Olympia by Henri Cole
As for the poem's meaning, it's clear that the speaker moves through a strange, hyper-sensual, and perhaps threatening, environment to reach a place of revelation. It's not clear, however, what that revelation is. It involves shedding societal definitions of fulfillment for a purely solitary one (Jenny is hardly present in the poem, and we know her only by her flippers) . The poem reminds me of a vision quest, a Native American ritual (sometimes involving hallucinogenic drugs) wherein one looks into one's soul. But what the speaker finds here is complex and not necessarily positive: the final image calls up pain, perhaps sickness, and perhaps drug abuse.
The presence of uncertainty, or mystery, in a poem, doesn't mean it doesn't work. Most great poems, in fact, leave room for interpretation. This, among other things, allows the reader to bring a measure of his/her own experience/identity into the reading. A lot of new readers of poetry are uncomfortable when everything isn't clear, but when uncertainty is done well it can be one of the real joys and strengths of the genre. The trick, as a writer, is knowing just how much uncertainty to leave.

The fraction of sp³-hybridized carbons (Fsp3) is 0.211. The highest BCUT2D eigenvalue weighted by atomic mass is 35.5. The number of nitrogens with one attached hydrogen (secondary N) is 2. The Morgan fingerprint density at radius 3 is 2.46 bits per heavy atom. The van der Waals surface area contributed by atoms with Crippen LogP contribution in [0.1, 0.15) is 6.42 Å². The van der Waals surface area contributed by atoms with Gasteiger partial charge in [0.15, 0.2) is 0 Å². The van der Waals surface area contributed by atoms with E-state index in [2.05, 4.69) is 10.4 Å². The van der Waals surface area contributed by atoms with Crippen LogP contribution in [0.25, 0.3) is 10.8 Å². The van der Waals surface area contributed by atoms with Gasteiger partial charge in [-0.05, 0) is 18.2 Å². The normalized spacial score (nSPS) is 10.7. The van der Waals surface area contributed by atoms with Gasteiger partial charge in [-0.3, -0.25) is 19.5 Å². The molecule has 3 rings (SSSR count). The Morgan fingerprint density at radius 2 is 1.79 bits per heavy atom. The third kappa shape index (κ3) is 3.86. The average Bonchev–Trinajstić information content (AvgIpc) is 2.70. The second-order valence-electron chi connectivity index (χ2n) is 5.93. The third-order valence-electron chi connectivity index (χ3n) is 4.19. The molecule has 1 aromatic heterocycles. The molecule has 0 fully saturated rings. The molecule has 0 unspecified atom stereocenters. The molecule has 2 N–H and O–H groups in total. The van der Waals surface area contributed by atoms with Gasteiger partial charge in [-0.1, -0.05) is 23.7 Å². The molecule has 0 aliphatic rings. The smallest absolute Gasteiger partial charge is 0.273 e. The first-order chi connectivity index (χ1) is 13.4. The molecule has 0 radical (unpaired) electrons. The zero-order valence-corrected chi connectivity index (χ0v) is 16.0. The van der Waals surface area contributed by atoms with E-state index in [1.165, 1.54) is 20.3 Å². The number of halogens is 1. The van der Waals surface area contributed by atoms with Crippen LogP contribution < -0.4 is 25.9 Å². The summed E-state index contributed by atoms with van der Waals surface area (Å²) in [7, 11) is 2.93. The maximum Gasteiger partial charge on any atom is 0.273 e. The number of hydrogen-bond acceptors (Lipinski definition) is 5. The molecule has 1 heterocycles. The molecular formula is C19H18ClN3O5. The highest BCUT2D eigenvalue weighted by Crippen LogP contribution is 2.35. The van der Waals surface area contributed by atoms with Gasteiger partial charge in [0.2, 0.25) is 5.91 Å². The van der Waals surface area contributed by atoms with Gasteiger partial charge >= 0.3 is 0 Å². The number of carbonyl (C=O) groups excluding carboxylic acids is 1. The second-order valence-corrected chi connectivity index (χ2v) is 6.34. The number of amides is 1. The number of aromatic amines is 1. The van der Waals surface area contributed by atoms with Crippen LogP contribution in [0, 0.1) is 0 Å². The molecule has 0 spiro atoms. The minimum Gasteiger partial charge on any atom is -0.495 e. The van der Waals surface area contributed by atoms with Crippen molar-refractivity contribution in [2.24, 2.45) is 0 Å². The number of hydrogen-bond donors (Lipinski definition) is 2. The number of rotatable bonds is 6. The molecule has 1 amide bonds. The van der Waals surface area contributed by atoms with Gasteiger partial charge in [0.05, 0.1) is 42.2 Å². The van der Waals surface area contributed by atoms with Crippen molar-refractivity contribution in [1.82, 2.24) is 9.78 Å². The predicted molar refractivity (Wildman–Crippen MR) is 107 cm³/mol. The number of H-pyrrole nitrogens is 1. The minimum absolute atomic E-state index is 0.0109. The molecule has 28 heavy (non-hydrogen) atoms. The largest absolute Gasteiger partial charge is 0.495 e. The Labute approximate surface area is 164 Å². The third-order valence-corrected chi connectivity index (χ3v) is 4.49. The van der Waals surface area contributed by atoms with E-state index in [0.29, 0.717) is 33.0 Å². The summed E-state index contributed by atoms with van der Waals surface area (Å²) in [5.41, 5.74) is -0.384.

by Henri Cole
Tired, hungry, hot, I climbed the steep slope
to town, a sultry, watery place, crawling with insects
In the semidarkness of the mountain,
small things loomed large: a donkey urinating on a palm;
a salt-and-saliva-stained boy riding on his mother's back;
a shy roaming black Adam. I was walking on an edge.
The moments fused into one crystalline rock,
like ice in a champagne bucket. Time was plunging forward,
like dolphins scissoring open water or like me,
following Jenny's flippers down to see the coral reef,
where the color of sand, sea and sky merged,
and it was as if that was all God wanted:
not a wife, a house or a position,
but a self, like a needle, pushing in a vein.
Henri Cole was born in Fukuoka, Japan, in 1956 and raised in Virginia. He received his B.A. from the College of William and Mary in 1978. Cole is currently poet-in-residence at Smith College.